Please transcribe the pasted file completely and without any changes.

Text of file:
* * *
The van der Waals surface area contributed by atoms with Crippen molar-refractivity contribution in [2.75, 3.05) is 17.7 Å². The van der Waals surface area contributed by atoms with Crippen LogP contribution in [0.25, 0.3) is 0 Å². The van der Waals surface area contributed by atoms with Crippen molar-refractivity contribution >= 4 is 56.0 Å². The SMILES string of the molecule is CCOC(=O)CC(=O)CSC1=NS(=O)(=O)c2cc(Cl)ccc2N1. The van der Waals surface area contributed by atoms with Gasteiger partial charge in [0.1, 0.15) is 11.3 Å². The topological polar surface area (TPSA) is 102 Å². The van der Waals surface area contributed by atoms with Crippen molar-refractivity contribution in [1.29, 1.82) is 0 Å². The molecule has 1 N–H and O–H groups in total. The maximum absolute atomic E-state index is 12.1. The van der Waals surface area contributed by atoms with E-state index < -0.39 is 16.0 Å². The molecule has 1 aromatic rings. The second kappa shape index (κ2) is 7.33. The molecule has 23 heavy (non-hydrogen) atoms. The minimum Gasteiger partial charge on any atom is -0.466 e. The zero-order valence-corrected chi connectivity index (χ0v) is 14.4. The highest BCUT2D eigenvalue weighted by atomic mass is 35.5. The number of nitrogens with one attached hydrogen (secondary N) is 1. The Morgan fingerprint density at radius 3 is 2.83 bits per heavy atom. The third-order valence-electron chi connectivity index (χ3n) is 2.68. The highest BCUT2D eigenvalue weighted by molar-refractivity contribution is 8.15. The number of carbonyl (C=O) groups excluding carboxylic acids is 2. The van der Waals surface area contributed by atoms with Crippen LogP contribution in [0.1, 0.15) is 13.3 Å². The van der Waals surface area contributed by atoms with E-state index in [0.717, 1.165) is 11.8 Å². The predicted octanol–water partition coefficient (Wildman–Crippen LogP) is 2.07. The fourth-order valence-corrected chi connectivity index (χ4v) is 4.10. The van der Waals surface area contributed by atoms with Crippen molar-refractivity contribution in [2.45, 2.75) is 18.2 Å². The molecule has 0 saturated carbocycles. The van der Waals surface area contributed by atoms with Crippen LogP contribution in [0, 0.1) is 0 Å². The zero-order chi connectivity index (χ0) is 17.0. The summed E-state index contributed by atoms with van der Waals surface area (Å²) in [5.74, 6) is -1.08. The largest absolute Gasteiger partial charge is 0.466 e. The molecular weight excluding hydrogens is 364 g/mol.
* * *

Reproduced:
The van der Waals surface area contributed by atoms with Crippen molar-refractivity contribution in [2.75, 3.05) is 17.7 Å². The van der Waals surface area contributed by atoms with Crippen LogP contribution in [0.25, 0.3) is 0 Å². The van der Waals surface area contributed by atoms with Crippen molar-refractivity contribution >= 4 is 56.0 Å². The SMILES string of the molecule is CCOC(=O)CC(=O)CSC1=NS(=O)(=O)c2cc(Cl)ccc2N1. The van der Waals surface area contributed by atoms with Gasteiger partial charge in [0.1, 0.15) is 11.3 Å². The topological polar surface area (TPSA) is 102 Å². The van der Waals surface area contributed by atoms with Crippen molar-refractivity contribution in [1.29, 1.82) is 0 Å². The molecule has 1 N–H and O–H groups in total. The maximum absolute atomic E-state index is 12.1. The van der Waals surface area contributed by atoms with E-state index < -0.39 is 16.0 Å². The molecule has 1 aromatic rings. The second kappa shape index (κ2) is 7.33. The molecule has 23 heavy (non-hydrogen) atoms. The minimum Gasteiger partial charge on any atom is -0.466 e. The zero-order valence-corrected chi connectivity index (χ0v) is 14.4. The highest BCUT2D eigenvalue weighted by atomic mass is 35.5. The number of nitrogens with one attached hydrogen (secondary N) is 1. The Morgan fingerprint density at radius 3 is 2.83 bits per heavy atom. The third-order valence-electron chi connectivity index (χ3n) is 2.68. The highest BCUT2D eigenvalue weighted by molar-refractivity contribution is 8.15. The number of carbonyl (C=O) groups excluding carboxylic acids is 2. The van der Waals surface area contributed by atoms with Crippen LogP contribution in [0.1, 0.15) is 13.3 Å². The van der Waals surface area contributed by atoms with E-state index in [0.717, 1.165) is 11.8 Å². The predicted octanol–water partition coefficient (Wildman–Crippen LogP) is 2.07. The fourth-order valence-corrected chi connectivity index (χ4v) is 4.10. The van der Waals surface area contributed by atoms with Crippen molar-refractivity contribution in [2.45, 2.75) is 18.2 Å². The molecule has 0 saturated carbocycles. The van der Waals surface area contributed by atoms with Crippen LogP contribution in [0, 0.1) is 0 Å². The zero-order chi connectivity index (χ0) is 17.0. The summed E-state index contributed by atoms with van der Waals surface area (Å²) in [5.74, 6) is -1.08. The largest absolute Gasteiger partial charge is 0.466 e. The molecular weight excluding hydrogens is 364 g/mol.